Virus Outbreak Colorado

As viewed through a fisheye lens, the shuttered front doors of the Denver Coliseum are shown as a statewide stay-at-home order remains in effect in an effort to reduce the spread of the new coronavirus, Tuesday, April 7, 2020, in Denver. The coliseum and another property on the grounds of the National Western Stock Show and Rodeo will be used to house homeless people during the virus outbreak.

A portion of the parking lot at the Denver Coliseum may be “under serious consideration” as the city’s first temporary Safe Outdoor Space — a sanctioned and managed camping space for people experiencing homelessness during the pandemic — but if it’s up to nearby residents and two councilwomen representing them, it won’t be for much longer.

Veteran Councilwoman Debbie Ortega, who represents the city at large, and first-time Councilwoman Candi CdeBaca, who represents District 9 in which the Coliseum sits, are demanding a more equitable stopgap solution on behalf of Denver’s Globeville and Elyria-Swansea neighborhoods, home to low-income communities of color.

Since April, the GES neighborhoods have also served as the location for two temporary 24-hour emergency homeless shelters inside the Denver Coliseum and at the nearby National Western Complex, which together hold up to roughly a thousand people. Residents say the influx of people into their neighborhood has led to more strangers sleeping near their homes, in their alleys and around their parks, making them feel fearful.

“Once again, Globeville/Elyria/Swansea is expected to bear the brunt of addressing the problem of where to ‘direct’ our unhoused neighbors,” Ortega wrote July 15 in a lengthy email to Councilwoman At Large Robin Kniech, who worked with the mayor’s office to identify that location. “Despite the lip-service made to equity and transparency, this is yet another example of city power brokers making decisions behind closed doors that negatively impact low-income, communities of color without their input or involvement.”

Kniech told Colorado Politics in an email Tuesday that she has "fought alongside the residents of GES on equity issues such as land trusts, anti-displacement policies, and access to open space, and while I recognize and hear their concerns, there are tough equity considerations on both sides of this site and potential future sites."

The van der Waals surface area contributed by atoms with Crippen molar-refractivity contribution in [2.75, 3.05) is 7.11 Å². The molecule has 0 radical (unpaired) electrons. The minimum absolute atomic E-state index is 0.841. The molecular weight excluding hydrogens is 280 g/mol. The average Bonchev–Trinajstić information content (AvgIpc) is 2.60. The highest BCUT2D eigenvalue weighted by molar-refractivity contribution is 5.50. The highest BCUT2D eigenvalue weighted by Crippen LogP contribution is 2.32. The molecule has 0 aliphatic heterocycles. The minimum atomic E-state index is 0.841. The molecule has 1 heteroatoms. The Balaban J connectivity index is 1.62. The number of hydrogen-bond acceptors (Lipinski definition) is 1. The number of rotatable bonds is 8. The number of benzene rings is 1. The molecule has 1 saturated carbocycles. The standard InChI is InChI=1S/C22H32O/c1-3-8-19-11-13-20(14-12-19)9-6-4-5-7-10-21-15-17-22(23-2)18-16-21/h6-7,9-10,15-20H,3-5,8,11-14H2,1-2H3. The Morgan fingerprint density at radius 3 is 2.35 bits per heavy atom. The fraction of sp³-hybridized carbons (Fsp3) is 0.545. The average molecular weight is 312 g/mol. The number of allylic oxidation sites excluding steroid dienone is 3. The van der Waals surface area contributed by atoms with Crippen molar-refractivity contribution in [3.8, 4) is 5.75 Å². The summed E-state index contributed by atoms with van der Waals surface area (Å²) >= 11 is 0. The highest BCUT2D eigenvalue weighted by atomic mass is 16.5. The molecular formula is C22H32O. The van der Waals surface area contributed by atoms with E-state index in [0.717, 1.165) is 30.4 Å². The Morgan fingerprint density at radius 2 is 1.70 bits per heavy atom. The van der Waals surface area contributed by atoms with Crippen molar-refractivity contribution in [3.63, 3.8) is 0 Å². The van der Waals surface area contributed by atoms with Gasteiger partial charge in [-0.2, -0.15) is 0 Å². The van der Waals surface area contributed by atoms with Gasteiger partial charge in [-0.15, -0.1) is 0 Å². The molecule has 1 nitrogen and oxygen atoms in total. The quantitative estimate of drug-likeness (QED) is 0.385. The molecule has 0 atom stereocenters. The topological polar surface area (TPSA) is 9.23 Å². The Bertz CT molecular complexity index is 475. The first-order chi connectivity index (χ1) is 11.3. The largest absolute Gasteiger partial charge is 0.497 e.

Kniech also said she will continue to support "robust community education, dialogue, and input on the best ways for future sites to integrate with their neighbors, in GES or elsewhere." She cautioned, however, that "action to house or shelter those experiencing homelessness cannot be predicated on permission from those who live more safely at home nearby, or our community will fail even more seriously than we already have, because unfortunately I've been in more rooms fighting to keep these solutions out than inviting them in over the past decade."  

Cole Chandler of the Colorado Village Collaborative, the nonprofit that will run the campsites, said Tuesday that the group has been looking for sites "all over the city from the very beginning." 

The campsites were "never intended to be something that were just located in District 9," he told Colorado Politics in a phone interview. "The fact that we have an overburdened and historically marginalized neighborhood, ... we believe that we really need to do better and find another site where this responsibility can be more equitably distributed across the city." 

During public comment before Denver City Council’s weekly Monday night meeting, Drew Dutcher, the president of the Elyria-Swansea Neighborhood Association, told council members that residents are already “overburdened” by the Interstate 70 expansion project.

“Construction has literally torn up our neighborhood, increasing stresses at all levels on all residents,” he said. “We simply cannot take anymore.”

Dutcher called the city’s public outreach efforts “a cruel joke,” and said the process has been “sneaky” and “not transparent.”

In Ortega's email to Kniech, she echoed Dutcher, deeming it “appalling" that the neighborhood would be given "less than 24-hours' notice” of the intent to rush, or "direct file," a contract through the Council that would place the homeless camp in their neighborhood.

Chandler said "you can never reach everyone — you can do your best, and we can do better and we're going to try to do better and work really closely with Councilwoman CdeBaca's office to do better — but it's just a very difficult process."

Kniech has yet to direct file the measure, since she first told council members in a July 15 email about her plans to do so as soon as the following day if "all is a go." 

In a fact sheet Kniech provided to council members in that same email, the Coliseum parking lot was identified as a potential site because it met several criteria: “It is proximate to the 24/7 auxiliary shelter for people experiencing homelessness inside the Coliseum. The use is allowable under existing zoning. It meets engineering and flood-plain requirements, is easily accessible by public transportation, and is conveniently located for service providers.”